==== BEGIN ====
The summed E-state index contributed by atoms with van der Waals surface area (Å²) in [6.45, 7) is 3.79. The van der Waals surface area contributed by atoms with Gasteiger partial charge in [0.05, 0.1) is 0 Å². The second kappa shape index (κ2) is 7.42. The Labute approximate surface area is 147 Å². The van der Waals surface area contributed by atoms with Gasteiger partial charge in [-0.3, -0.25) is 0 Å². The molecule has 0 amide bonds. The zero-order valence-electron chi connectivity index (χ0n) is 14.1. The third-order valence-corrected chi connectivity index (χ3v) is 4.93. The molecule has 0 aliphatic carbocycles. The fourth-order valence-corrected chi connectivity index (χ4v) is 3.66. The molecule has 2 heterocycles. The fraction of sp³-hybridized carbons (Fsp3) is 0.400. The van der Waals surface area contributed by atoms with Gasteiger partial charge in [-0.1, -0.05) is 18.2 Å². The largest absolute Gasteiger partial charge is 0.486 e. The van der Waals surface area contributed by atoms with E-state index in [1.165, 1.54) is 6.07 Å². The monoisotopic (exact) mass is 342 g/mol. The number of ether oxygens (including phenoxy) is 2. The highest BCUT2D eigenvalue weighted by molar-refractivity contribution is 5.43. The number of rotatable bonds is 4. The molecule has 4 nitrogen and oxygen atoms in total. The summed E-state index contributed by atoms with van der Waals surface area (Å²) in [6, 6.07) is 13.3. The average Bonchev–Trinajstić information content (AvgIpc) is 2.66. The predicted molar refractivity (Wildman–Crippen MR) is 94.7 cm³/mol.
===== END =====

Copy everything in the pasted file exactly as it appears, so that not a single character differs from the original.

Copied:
The summed E-state index contributed by atoms with van der Waals surface area (Å²) in [6.45, 7) is 3.79. The van der Waals surface area contributed by atoms with Gasteiger partial charge in [0.05, 0.1) is 0 Å². The second kappa shape index (κ2) is 7.42. The Labute approximate surface area is 147 Å². The van der Waals surface area contributed by atoms with Gasteiger partial charge in [-0.3, -0.25) is 0 Å². The molecule has 0 amide bonds. The zero-order valence-electron chi connectivity index (χ0n) is 14.1. The third-order valence-corrected chi connectivity index (χ3v) is 4.93. The molecule has 0 aliphatic carbocycles. The fourth-order valence-corrected chi connectivity index (χ4v) is 3.66. The molecule has 2 heterocycles. The fraction of sp³-hybridized carbons (Fsp3) is 0.400. The van der Waals surface area contributed by atoms with Gasteiger partial charge in [-0.1, -0.05) is 18.2 Å². The largest absolute Gasteiger partial charge is 0.486 e. The van der Waals surface area contributed by atoms with E-state index in [1.165, 1.54) is 6.07 Å². The monoisotopic (exact) mass is 342 g/mol. The number of ether oxygens (including phenoxy) is 2. The highest BCUT2D eigenvalue weighted by molar-refractivity contribution is 5.43. The number of rotatable bonds is 4. The molecule has 4 nitrogen and oxygen atoms in total. The summed E-state index contributed by atoms with van der Waals surface area (Å²) in [6, 6.07) is 13.3. The average Bonchev–Trinajstić information content (AvgIpc) is 2.66. The predicted molar refractivity (Wildman–Crippen MR) is 94.7 cm³/mol.